An exhibition at Cambridge’s Museum of Archaeology and Anthropology brings together artefacts from early excavations at Star Carr, the latest finds from the celebrated site, and more, to conjure up what Mesolithic life was like beside Lake Flixton. Lucia Marchini went along to take a look.
Bolton Museum recently opened its new-look Egyptian galleries to the public. Lucia Marchini paid a visit to find out more about the collection.
An exhibition tracing the Vikings through the British Isles has reached the final stop on its two-year tour. Lucia Marchini headed to Norwich Castle Museum & Art Gallery to learn more about Norsemen in Norfolk and beyond.
For the past two decades, Brighton Museum & Art Gallery has had no dedicated space exploring the area’s archaeology. Now, though, thanks to a long-running campaign and a gift from a local benefactor, a stunning new gallery has just been opened. Carly Hilts went along to find out more.
When the Assyrian king Ashurbanipal took the throne in 669 BC, his empire was at its height. As well as defeating enemies in violent confl ict and hunting lions, Ashurbanipal saw himself as a scholar and amassed a vast royal library. A major exhibition at the British Museum takes a close look at this self-described ‘king of the world’ and the Assyrians in Iraq, Syria, and beyond. Lucia Marchini went along to find out more.
Hoards of different periods have been uncovered in many parts of Britain. A touring exhibition brings together some of these intriguing caches of objects hidden long ago, and explores the possible reasons behind their burial. Lucia Marchini travelled to Salisbury to find out more.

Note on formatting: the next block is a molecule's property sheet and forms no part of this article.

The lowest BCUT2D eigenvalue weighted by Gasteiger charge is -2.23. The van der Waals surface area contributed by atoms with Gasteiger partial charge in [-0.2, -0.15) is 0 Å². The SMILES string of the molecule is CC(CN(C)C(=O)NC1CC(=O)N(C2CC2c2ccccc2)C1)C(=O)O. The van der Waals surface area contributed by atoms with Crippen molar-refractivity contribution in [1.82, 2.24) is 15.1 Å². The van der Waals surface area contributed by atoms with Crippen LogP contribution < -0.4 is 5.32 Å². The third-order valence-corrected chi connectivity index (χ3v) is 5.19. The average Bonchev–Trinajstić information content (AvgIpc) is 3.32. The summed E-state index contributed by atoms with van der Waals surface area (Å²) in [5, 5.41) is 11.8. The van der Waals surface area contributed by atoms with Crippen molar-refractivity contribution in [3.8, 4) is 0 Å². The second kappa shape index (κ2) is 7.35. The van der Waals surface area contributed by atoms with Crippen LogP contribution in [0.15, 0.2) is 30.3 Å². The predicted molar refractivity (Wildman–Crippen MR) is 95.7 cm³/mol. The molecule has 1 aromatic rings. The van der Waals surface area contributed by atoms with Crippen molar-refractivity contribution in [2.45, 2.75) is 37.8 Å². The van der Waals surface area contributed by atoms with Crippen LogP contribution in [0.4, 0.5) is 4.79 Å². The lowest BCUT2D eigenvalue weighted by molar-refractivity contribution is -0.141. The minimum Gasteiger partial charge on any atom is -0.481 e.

New displays in Westminster Abbey’s eastern triforium (the gallery above the nave) explore the long history of the church, its royal links, and its importance as a national monument. Lucia Marchini takes a look at the recently opened Queen’s Diamond Jubilee Galleries.
Would you walk under a ladder? Could you stab the image of a loved one? A new exhibition at the Ashmolean Museum in Oxford brings together artefacts, documents, and artwork to explore the magical thinking behind questions like these over the centuries. Lucia Marchini went along to find out more.
The whereabouts of some of the estimated 1,700 men who died in captivity after the Battle of Dunar was not known until the discovery of human remains in two pits during building work at the city’s Palace Green Library in 2013. Today, a memorial plaque on the wall outside the library’s courtyard café commemorates those who were found at this spot and those who still lie buried beyond the boundaries of the excavation. It is at this most fitting venue that the exhibition Bodies of Evidence: how science unearthed Durham’s dark secret delves into research behind the identification of the excavated remains.
Excavations in the north and south continue to reveal evidence of how Romans buried their dead. Lucia Marchini explores two exhibitions in London and York approaching the subject in different ways.